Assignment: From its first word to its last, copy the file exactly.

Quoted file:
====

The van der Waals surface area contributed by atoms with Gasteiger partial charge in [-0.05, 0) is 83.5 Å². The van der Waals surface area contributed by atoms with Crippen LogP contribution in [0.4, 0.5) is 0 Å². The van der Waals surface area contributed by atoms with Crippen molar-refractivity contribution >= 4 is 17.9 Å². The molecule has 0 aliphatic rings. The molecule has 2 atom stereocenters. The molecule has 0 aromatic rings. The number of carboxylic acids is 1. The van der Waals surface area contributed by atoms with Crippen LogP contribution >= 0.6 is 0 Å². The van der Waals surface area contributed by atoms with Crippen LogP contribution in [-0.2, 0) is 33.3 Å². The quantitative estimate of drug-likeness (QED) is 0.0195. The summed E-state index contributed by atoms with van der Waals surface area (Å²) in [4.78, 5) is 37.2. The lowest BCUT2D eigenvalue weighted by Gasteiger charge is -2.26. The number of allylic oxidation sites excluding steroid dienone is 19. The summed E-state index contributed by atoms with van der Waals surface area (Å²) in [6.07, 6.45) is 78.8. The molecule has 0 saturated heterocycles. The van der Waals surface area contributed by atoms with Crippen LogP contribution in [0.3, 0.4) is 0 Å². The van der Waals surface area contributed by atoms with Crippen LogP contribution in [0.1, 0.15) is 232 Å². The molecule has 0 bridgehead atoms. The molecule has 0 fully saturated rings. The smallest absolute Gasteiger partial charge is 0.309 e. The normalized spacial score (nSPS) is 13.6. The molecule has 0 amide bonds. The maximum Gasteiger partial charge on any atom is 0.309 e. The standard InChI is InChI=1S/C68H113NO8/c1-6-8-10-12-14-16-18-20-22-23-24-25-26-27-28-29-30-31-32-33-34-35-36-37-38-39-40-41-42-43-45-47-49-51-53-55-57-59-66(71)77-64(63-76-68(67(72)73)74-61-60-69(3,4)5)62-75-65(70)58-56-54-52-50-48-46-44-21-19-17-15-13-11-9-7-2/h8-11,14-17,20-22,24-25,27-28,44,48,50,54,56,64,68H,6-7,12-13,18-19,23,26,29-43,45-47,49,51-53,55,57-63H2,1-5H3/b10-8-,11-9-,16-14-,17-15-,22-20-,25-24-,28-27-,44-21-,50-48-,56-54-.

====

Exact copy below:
The van der Waals surface area contributed by atoms with Gasteiger partial charge in [-0.05, 0) is 83.5 Å². The van der Waals surface area contributed by atoms with Crippen LogP contribution in [0.4, 0.5) is 0 Å². The van der Waals surface area contributed by atoms with Crippen molar-refractivity contribution >= 4 is 17.9 Å². The molecule has 0 aliphatic rings. The molecule has 2 atom stereocenters. The molecule has 0 aromatic rings. The number of carboxylic acids is 1. The van der Waals surface area contributed by atoms with Crippen LogP contribution >= 0.6 is 0 Å². The van der Waals surface area contributed by atoms with Crippen LogP contribution in [-0.2, 0) is 33.3 Å². The quantitative estimate of drug-likeness (QED) is 0.0195. The summed E-state index contributed by atoms with van der Waals surface area (Å²) in [4.78, 5) is 37.2. The lowest BCUT2D eigenvalue weighted by Gasteiger charge is -2.26. The number of allylic oxidation sites excluding steroid dienone is 19. The summed E-state index contributed by atoms with van der Waals surface area (Å²) in [6.07, 6.45) is 78.8. The molecule has 0 saturated heterocycles. The van der Waals surface area contributed by atoms with Crippen LogP contribution in [0.3, 0.4) is 0 Å². The van der Waals surface area contributed by atoms with Crippen LogP contribution in [0.1, 0.15) is 232 Å². The molecule has 0 bridgehead atoms. The molecule has 0 fully saturated rings. The smallest absolute Gasteiger partial charge is 0.309 e. The normalized spacial score (nSPS) is 13.6. The molecule has 0 amide bonds. The maximum Gasteiger partial charge on any atom is 0.309 e. The standard InChI is InChI=1S/C68H113NO8/c1-6-8-10-12-14-16-18-20-22-23-24-25-26-27-28-29-30-31-32-33-34-35-36-37-38-39-40-41-42-43-45-47-49-51-53-55-57-59-66(71)77-64(63-76-68(67(72)73)74-61-60-69(3,4)5)62-75-65(70)58-56-54-52-50-48-46-44-21-19-17-15-13-11-9-7-2/h8-11,14-17,20-22,24-25,27-28,44,48,50,54,56,64,68H,6-7,12-13,18-19,23,26,29-43,45-47,49,51-53,55,57-63H2,1-5H3/b10-8-,11-9-,16-14-,17-15-,22-20-,25-24-,28-27-,44-21-,50-48-,56-54-.